Your Collection at the NGC: General Foy by Horace Vernet

Horace Vernet, General Foy, 1825, oil on canvas, 73 x 59.5 cm. NGC 

As a multifaceted art institution, the National Gallery of Canada (NGC) is often more interested in the artist who painted a portrait than its subject. This painting, however, is an exception to the rule. In this case, General Foy found his perfect match in Horace Vernet, and the artist was encouraged to create a powerful work, thanks to the General’s fame.

General Maximilien-Sébastien Foy (1775–1825) was an extraordinary figure. Celebrated as a “warrior-lawmaker,” he enjoyed a long military career — first in the French Republic, then under Napoleon, and finally under the restored French monarchy. Later in life, he was elected to the Assemblée nationale as a member of the Chambre des députés.

His brilliant career was marked by his open defence of liberty, and his willingness to stick to his principles. He voted against Napoleon’s seizure of power and, as a deputy, resisted the attempts of French kings Louis XVIII and Charles X to acquire more extensive powers.

Vernet’s portrait subtly acknowledges the General’s many achievements and awards. On his chest he wears medals of the Legion of Honour and the Order of St. Louis, and around his neck is the Order of the Crescent, awarded to Foy by Sultan Selim III for his aid in training Turkish troops.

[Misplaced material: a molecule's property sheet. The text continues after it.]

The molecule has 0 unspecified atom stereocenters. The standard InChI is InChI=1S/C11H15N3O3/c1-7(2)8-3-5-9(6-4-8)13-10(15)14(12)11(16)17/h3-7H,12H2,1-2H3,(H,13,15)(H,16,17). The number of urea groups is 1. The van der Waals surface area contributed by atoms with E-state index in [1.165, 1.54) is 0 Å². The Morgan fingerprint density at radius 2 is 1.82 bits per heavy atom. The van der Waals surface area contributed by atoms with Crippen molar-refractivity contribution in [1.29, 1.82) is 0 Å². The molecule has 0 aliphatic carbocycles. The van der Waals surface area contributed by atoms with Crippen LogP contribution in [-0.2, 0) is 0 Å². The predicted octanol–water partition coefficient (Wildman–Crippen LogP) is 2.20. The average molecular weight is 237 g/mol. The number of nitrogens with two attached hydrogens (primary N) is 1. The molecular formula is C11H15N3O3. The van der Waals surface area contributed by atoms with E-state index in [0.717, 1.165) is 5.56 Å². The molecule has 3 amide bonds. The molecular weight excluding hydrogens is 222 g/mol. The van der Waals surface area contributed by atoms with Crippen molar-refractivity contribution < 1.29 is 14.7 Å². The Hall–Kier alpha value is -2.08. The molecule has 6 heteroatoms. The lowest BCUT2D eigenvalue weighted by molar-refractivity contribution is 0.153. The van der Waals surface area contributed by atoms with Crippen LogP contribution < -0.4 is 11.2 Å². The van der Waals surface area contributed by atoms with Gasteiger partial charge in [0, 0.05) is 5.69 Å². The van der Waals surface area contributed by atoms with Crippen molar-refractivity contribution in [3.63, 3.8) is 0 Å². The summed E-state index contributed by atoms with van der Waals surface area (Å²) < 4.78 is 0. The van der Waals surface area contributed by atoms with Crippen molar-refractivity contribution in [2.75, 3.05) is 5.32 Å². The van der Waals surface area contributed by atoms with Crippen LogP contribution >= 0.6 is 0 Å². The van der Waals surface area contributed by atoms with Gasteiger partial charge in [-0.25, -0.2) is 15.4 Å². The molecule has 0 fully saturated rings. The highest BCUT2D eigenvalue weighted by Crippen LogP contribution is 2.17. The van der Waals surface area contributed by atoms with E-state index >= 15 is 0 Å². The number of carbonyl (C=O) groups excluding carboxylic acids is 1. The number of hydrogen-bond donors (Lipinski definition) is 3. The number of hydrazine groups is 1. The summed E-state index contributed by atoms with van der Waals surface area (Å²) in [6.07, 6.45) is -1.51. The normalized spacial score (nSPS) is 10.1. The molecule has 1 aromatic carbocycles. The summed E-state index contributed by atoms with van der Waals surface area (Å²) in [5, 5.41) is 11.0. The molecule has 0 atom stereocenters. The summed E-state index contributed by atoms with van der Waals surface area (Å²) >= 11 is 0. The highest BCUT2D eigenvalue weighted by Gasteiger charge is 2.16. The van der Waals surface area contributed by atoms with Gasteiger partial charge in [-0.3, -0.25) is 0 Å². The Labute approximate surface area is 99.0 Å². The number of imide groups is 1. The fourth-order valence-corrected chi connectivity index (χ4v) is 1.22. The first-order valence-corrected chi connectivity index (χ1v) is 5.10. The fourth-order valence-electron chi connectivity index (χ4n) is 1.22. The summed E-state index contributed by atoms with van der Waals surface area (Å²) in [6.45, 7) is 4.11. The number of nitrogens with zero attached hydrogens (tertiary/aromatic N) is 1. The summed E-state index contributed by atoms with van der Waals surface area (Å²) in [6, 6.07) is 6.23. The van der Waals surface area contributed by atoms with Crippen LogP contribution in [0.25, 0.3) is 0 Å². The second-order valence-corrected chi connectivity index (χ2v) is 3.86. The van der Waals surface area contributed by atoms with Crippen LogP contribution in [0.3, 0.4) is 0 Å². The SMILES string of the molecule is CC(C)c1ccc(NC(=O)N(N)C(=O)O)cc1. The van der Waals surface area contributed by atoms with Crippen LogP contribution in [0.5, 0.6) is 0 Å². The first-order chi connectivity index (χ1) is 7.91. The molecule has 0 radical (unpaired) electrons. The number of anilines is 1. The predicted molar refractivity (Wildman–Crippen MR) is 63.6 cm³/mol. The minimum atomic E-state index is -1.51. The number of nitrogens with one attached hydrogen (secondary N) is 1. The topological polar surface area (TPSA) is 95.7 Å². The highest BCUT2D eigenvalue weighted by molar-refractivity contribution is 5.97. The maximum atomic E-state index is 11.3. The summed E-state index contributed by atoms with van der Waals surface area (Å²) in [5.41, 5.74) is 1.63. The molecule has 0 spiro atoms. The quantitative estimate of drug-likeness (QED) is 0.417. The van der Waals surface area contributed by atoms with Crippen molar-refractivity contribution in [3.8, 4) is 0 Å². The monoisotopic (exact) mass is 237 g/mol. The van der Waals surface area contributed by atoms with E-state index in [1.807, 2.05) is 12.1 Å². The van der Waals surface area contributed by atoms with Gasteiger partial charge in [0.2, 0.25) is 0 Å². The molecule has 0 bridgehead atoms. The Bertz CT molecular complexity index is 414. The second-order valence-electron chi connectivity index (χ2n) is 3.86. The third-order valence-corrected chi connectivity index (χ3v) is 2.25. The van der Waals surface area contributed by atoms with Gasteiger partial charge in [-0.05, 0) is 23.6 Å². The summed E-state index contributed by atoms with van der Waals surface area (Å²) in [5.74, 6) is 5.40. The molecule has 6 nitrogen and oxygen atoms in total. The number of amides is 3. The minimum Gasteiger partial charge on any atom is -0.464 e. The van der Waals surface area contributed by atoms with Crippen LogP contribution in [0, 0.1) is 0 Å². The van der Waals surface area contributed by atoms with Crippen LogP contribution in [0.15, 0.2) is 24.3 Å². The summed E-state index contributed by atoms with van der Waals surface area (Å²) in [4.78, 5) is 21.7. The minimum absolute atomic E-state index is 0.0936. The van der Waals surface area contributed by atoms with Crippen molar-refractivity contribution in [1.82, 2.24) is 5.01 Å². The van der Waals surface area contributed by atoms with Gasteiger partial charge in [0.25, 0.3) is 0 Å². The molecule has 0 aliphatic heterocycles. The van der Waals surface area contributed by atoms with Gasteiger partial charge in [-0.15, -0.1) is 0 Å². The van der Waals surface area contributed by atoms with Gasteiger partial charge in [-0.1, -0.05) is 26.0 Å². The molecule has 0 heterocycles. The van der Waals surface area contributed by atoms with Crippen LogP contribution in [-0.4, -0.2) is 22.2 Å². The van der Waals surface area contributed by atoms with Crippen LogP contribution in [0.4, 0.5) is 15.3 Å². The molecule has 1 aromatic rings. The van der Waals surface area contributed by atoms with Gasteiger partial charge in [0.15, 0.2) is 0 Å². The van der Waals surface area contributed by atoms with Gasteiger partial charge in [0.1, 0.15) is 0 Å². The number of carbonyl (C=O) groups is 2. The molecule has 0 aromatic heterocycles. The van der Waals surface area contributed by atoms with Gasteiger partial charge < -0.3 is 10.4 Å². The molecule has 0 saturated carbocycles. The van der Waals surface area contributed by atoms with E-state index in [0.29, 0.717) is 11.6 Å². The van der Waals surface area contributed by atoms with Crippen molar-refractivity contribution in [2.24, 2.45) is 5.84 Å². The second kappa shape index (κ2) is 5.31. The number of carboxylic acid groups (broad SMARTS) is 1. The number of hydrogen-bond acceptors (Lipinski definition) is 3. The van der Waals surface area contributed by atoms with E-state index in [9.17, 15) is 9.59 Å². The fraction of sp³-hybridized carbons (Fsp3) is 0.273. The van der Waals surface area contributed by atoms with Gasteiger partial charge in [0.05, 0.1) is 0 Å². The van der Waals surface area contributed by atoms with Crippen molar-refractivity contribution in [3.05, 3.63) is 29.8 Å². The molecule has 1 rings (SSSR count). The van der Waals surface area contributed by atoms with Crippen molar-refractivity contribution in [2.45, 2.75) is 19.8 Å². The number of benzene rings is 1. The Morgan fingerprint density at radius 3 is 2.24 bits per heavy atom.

Horace Vernet, General Foy (detail), 1825, oil on canvas, 73 x 59.5 cm. NGC 

Foy died in Paris on November 28, 1825. His funeral two days later, said to have been attended by some 100,000 mourners was, in many ways, a vast protest against the government of the reactionary King Charles X. In death, Foy became a symbol of resistance, and a wave of commemorative projects followed, which also served to unite the opposition.

Vernet was the natural choice to commemorate Foy. A few years earlier, he had painted a sketch of the general, which he turned into the painting now hanging at the NGC. In addition, Vernet, like Foy, opposed the government of his day. In Vernet’s case, this meant looking back to Napoleon’s Empire: to its victories and power, and to its military might.

Vernet’s opposition to the current regime was evident in his art. His defiance of artistic convention had a political edge to it: rebellion in one could imply rebellion in the other. For starters, he expressed disdain for Neoclassicism — made famous by artists such as Jacques-Louis David — and thus the art of ideal beauty. In its place, Vernet espoused a more vernacular style, expressing violence and emotion, sometimes using anecdote and reportage, all of which was new and exciting. He was particularly renowned for his paintings of battles and other scenes from war, and was a stickler for detail, once proclaiming about a battle scene for Napoleon III, “Vernet does not alter history.”